Tuning client request buffering in ngx_http_proxy_module

bengalih nginx-forum at forum.nginx.org
Wed Feb 2 17:42:02 UTC 2022

> Note that SSL is likely the most important contributor to CPU 
> utilization in this setup.  It might be a good idea to carefully 
> tune ciphers used.

I believe I have set this fairly appropriately.  If you know of a resource
that would explain this in more detail I would appreciate it.

> To re-iterate what was already written in the previous message: 
> nginx opens a temporary file, immediately deletes it, and then 
> uses this file for disk buffering.  The file is expected to be 
> deleted from the very start, and it is expected to grow over time 
> as it is used for disk buffering.  

My apologies.  I must have missed that in the initial response as I do not
totally comprehend how/why this mechanism works.
If a file is deleted, I am not aware of how it can still be used as a
buffer.  This must be a linux mechanism I am not familiar with.
I guess I don't understand the difference between the default then of
"client_body_in_file_only off" and "client_body_in_file_only on", at least
in the case when the file is bigger than the buffer.  When I have it set to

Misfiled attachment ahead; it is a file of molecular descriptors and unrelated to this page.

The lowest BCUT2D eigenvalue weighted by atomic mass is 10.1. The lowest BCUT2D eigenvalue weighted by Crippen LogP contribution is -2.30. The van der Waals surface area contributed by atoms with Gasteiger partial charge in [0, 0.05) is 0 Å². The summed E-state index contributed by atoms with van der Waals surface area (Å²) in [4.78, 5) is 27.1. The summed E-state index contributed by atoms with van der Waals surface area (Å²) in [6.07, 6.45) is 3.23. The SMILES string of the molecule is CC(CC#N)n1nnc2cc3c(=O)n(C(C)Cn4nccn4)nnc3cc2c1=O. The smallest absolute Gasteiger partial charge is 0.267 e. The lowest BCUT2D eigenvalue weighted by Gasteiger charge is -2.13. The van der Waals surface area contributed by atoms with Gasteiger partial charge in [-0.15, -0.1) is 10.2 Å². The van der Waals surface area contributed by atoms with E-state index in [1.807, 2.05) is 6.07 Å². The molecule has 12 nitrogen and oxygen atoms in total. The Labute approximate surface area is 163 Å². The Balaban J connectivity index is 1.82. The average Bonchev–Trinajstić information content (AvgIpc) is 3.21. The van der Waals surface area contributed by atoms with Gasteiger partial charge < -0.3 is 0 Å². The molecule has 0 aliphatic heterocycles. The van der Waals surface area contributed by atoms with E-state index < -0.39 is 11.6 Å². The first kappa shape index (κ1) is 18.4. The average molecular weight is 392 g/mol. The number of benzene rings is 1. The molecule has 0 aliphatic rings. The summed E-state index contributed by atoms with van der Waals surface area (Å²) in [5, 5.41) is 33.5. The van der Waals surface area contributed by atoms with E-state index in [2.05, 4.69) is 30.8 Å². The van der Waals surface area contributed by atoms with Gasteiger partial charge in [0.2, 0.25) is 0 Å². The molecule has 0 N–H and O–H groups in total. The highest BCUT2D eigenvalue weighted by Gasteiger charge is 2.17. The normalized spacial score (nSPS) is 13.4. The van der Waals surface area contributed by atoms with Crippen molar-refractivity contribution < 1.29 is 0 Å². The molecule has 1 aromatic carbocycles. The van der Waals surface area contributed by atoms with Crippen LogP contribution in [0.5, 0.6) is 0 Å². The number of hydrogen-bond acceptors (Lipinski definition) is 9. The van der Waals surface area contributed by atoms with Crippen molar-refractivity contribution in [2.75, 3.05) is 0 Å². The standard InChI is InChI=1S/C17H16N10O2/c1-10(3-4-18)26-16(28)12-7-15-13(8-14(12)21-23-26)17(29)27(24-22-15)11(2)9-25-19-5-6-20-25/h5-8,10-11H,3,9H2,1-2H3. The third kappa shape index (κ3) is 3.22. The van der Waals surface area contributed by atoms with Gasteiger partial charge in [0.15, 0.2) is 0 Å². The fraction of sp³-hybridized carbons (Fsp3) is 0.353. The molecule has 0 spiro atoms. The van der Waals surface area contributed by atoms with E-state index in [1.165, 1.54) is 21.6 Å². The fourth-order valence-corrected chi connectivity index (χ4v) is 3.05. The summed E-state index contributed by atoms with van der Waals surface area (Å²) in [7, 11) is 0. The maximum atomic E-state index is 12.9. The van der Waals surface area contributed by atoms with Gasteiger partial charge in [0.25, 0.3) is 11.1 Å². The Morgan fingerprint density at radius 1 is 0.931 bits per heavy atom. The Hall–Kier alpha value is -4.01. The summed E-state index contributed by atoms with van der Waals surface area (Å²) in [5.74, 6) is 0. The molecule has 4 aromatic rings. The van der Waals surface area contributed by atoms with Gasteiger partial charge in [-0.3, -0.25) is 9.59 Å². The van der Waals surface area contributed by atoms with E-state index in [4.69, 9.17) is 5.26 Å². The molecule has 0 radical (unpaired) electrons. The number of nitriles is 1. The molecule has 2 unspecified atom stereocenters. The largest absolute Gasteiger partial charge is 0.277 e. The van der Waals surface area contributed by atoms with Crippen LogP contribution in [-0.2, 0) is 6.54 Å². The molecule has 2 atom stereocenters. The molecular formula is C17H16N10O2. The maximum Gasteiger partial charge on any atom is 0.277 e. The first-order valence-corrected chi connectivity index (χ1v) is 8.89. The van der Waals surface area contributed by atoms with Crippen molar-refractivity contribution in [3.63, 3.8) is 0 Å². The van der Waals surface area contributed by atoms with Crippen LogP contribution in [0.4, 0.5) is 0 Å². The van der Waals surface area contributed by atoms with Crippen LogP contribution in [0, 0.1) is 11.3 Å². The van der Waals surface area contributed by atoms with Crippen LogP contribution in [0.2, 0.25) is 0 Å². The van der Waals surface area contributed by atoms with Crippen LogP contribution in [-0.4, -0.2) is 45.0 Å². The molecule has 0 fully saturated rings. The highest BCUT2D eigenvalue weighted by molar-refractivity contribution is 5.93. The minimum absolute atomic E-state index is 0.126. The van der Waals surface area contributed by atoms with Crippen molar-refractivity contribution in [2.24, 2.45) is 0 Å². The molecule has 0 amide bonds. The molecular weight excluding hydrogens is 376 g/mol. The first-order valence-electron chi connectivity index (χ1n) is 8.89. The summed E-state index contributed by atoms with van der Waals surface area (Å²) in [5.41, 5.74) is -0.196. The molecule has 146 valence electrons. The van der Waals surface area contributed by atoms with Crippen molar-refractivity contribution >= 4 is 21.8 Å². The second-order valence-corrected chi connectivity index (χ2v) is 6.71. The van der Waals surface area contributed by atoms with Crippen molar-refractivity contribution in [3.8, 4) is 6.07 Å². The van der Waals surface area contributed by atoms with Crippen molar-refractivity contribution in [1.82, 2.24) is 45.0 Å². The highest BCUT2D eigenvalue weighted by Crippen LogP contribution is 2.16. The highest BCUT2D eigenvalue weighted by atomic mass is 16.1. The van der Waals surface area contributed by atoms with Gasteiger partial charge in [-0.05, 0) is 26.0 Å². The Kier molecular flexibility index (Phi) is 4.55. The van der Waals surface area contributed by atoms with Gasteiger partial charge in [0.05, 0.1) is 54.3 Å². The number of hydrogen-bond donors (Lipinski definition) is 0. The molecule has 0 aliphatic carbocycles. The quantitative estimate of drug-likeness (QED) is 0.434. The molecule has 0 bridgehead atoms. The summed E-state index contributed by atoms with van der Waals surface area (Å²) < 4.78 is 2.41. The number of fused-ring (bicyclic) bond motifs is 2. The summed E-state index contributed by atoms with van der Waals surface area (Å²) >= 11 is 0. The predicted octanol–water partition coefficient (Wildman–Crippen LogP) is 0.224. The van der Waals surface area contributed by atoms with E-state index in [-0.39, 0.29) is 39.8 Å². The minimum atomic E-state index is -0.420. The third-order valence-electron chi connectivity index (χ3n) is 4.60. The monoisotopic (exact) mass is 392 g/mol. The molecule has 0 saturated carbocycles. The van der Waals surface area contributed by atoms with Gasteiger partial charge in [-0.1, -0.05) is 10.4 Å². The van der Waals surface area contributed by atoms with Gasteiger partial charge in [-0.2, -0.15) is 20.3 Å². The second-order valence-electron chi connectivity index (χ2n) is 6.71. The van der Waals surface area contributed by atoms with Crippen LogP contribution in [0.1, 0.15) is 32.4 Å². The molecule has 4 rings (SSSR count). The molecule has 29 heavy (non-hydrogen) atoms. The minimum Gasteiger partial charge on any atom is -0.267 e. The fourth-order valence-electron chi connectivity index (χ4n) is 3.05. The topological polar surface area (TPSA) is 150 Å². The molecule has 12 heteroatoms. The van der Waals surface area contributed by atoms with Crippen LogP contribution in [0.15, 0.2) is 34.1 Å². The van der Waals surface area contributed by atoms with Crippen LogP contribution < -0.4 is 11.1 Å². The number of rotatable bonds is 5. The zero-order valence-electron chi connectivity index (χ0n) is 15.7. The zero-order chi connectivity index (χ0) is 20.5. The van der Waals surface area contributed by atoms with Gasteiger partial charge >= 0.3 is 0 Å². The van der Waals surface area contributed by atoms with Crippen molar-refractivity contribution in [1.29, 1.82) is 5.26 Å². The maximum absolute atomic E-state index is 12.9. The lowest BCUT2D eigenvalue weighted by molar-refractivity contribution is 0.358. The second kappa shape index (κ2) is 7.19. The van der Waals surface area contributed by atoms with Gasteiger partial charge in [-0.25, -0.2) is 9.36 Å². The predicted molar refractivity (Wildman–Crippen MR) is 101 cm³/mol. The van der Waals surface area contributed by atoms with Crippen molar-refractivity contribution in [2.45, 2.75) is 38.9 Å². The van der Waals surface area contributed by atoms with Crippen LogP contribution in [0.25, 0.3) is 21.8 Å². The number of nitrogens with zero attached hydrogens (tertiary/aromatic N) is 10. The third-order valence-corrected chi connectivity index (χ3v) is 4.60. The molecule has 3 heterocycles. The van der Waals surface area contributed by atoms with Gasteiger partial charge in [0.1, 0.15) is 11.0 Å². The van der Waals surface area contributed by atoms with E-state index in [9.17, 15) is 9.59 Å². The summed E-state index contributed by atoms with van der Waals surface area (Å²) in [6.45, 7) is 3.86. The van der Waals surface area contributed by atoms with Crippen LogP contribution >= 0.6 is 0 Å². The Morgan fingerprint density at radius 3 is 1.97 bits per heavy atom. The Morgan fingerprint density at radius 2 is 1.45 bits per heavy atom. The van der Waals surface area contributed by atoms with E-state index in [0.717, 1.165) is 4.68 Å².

on I can at least see the whole file on disk, but when it is off you state
the file is deleted and yet the space the file uses still remains.

> As far as I understand from your description, the "long delay at 
> the 99% upload" you see with request buffering switched on isn't 
> really at 99%, but instead at 100%, when the request is fully sent 
> from the client to nginx, and the delay corresponds to sending the 
> request body from nginx to the backend server.  To speed up this 
> process, you have to speed up your backend server and connection 
> between nginx and the backend, as well as the disk on nginx 
> server. 

You are probably right that the upload has completed 100%, but the client
cannot complete until a response is received from the backend server.
The NGINX server and backend server are both connected into the same gigabit
switch.  This is all consumer grade hardware, but during these tests as very
little utilization.  As I do not have these issues between clients and the
backend server inside the network, I can only assume that the issue is the
NGINX box itself and its inability to send the data off fast enough to the
backend.  This is probably exacerbated by the overtaxed CPU.

> Given limited resources on nginx box, as well as small number of 
> clients and only one backend server, "proxy_request_buffering 
> off;" might be actually a better choice in your setup.

I think you are right in this case and luckily my needs for this application
allow that to be a reasonable choice.

Thank you for helping me understand the process a bit better.

Posted at Nginx Forum: https://forum.nginx.org/read.php?2,293558,293578#msg-293578

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